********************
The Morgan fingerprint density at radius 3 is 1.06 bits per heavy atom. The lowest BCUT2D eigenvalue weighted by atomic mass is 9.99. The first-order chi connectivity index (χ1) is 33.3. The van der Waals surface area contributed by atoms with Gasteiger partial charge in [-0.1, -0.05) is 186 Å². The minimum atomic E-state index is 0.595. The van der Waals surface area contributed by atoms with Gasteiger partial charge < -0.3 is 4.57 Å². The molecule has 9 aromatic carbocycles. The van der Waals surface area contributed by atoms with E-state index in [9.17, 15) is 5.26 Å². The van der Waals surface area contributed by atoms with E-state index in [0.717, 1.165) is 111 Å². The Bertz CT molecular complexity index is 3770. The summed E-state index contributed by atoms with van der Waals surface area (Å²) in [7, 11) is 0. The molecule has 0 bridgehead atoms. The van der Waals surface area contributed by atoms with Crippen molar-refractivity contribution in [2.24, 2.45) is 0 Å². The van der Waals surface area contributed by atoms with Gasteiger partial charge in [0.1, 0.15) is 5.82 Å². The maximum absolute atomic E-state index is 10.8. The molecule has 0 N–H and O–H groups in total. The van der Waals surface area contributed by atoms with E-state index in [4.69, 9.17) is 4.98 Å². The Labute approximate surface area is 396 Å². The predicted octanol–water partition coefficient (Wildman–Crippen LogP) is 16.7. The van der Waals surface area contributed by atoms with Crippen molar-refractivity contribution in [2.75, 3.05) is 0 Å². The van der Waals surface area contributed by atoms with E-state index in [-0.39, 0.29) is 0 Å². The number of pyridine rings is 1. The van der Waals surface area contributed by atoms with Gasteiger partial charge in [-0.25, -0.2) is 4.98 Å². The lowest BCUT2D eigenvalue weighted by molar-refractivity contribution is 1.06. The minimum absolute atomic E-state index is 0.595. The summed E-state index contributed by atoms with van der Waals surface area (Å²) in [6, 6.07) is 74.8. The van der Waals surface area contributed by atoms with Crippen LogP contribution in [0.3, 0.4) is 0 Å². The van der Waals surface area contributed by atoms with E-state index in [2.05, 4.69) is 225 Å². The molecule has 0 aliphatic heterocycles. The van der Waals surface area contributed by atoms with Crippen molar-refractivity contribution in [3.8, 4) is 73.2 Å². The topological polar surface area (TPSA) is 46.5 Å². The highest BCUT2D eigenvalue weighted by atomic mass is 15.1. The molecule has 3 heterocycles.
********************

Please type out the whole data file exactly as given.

The Morgan fingerprint density at radius 3 is 1.06 bits per heavy atom. The lowest BCUT2D eigenvalue weighted by atomic mass is 9.99. The first-order chi connectivity index (χ1) is 33.3. The van der Waals surface area contributed by atoms with Gasteiger partial charge in [-0.1, -0.05) is 186 Å². The minimum atomic E-state index is 0.595. The van der Waals surface area contributed by atoms with Gasteiger partial charge < -0.3 is 4.57 Å². The molecule has 9 aromatic carbocycles. The van der Waals surface area contributed by atoms with E-state index in [9.17, 15) is 5.26 Å². The van der Waals surface area contributed by atoms with E-state index in [0.717, 1.165) is 111 Å². The Bertz CT molecular complexity index is 3770. The summed E-state index contributed by atoms with van der Waals surface area (Å²) in [7, 11) is 0. The molecule has 0 bridgehead atoms. The van der Waals surface area contributed by atoms with Crippen molar-refractivity contribution in [2.24, 2.45) is 0 Å². The van der Waals surface area contributed by atoms with Gasteiger partial charge in [0.1, 0.15) is 5.82 Å². The maximum absolute atomic E-state index is 10.8. The molecule has 0 N–H and O–H groups in total. The van der Waals surface area contributed by atoms with E-state index in [4.69, 9.17) is 4.98 Å². The Labute approximate surface area is 396 Å². The predicted octanol–water partition coefficient (Wildman–Crippen LogP) is 16.7. The van der Waals surface area contributed by atoms with Crippen molar-refractivity contribution in [2.75, 3.05) is 0 Å². The van der Waals surface area contributed by atoms with E-state index in [-0.39, 0.29) is 0 Å². The number of pyridine rings is 1. The van der Waals surface area contributed by atoms with Gasteiger partial charge in [-0.25, -0.2) is 4.98 Å². The lowest BCUT2D eigenvalue weighted by molar-refractivity contribution is 1.06. The minimum absolute atomic E-state index is 0.595. The summed E-state index contributed by atoms with van der Waals surface area (Å²) in [6, 6.07) is 74.8. The van der Waals surface area contributed by atoms with Crippen LogP contribution in [0.3, 0.4) is 0 Å². The van der Waals surface area contributed by atoms with E-state index in [2.05, 4.69) is 225 Å². The molecule has 0 aliphatic heterocycles. The van der Waals surface area contributed by atoms with Crippen molar-refractivity contribution in [3.8, 4) is 73.2 Å². The topological polar surface area (TPSA) is 46.5 Å². The highest BCUT2D eigenvalue weighted by atomic mass is 15.1. The molecule has 3 heterocycles.